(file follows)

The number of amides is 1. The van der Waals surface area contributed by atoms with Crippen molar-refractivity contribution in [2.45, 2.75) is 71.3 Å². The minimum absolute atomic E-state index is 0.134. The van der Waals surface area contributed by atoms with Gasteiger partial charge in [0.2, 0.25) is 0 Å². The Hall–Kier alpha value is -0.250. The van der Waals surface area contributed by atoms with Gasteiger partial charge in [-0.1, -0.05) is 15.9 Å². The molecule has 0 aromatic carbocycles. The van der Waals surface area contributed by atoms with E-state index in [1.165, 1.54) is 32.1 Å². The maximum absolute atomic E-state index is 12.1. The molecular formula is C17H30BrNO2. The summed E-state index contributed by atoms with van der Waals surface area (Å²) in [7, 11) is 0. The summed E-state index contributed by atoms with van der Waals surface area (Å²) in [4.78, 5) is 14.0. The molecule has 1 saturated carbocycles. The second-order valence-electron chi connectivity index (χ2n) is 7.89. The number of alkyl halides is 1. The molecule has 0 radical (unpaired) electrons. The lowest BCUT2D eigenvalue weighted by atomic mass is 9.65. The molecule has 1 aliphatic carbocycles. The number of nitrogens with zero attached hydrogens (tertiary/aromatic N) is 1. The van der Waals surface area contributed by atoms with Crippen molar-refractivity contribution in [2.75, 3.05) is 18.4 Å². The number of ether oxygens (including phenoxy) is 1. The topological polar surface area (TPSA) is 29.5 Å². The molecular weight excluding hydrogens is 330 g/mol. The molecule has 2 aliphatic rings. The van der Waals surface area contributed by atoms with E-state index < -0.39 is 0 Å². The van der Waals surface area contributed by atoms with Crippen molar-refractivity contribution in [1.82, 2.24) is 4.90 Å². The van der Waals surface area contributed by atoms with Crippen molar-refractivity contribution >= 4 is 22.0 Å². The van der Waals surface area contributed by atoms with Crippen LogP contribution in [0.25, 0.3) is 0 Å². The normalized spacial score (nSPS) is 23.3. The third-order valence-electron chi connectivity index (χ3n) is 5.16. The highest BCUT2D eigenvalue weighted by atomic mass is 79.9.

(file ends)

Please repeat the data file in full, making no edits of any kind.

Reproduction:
The number of amides is 1. The van der Waals surface area contributed by atoms with Crippen molar-refractivity contribution in [2.45, 2.75) is 71.3 Å². The minimum absolute atomic E-state index is 0.134. The van der Waals surface area contributed by atoms with Gasteiger partial charge in [0.2, 0.25) is 0 Å². The Hall–Kier alpha value is -0.250. The van der Waals surface area contributed by atoms with Gasteiger partial charge in [-0.1, -0.05) is 15.9 Å². The molecule has 0 aromatic carbocycles. The van der Waals surface area contributed by atoms with E-state index in [1.165, 1.54) is 32.1 Å². The maximum absolute atomic E-state index is 12.1. The molecular formula is C17H30BrNO2. The summed E-state index contributed by atoms with van der Waals surface area (Å²) in [7, 11) is 0. The summed E-state index contributed by atoms with van der Waals surface area (Å²) in [4.78, 5) is 14.0. The molecule has 1 saturated carbocycles. The second-order valence-electron chi connectivity index (χ2n) is 7.89. The number of alkyl halides is 1. The molecule has 0 radical (unpaired) electrons. The lowest BCUT2D eigenvalue weighted by atomic mass is 9.65. The molecule has 1 aliphatic carbocycles. The number of nitrogens with zero attached hydrogens (tertiary/aromatic N) is 1. The van der Waals surface area contributed by atoms with Crippen molar-refractivity contribution in [2.75, 3.05) is 18.4 Å². The number of ether oxygens (including phenoxy) is 1. The topological polar surface area (TPSA) is 29.5 Å². The molecular weight excluding hydrogens is 330 g/mol. The molecule has 2 aliphatic rings. The van der Waals surface area contributed by atoms with E-state index < -0.39 is 0 Å². The van der Waals surface area contributed by atoms with Crippen molar-refractivity contribution in [1.82, 2.24) is 4.90 Å². The van der Waals surface area contributed by atoms with Crippen molar-refractivity contribution >= 4 is 22.0 Å². The van der Waals surface area contributed by atoms with Crippen LogP contribution in [0.25, 0.3) is 0 Å². The normalized spacial score (nSPS) is 23.3. The third-order valence-electron chi connectivity index (χ3n) is 5.16. The highest BCUT2D eigenvalue weighted by atomic mass is 79.9.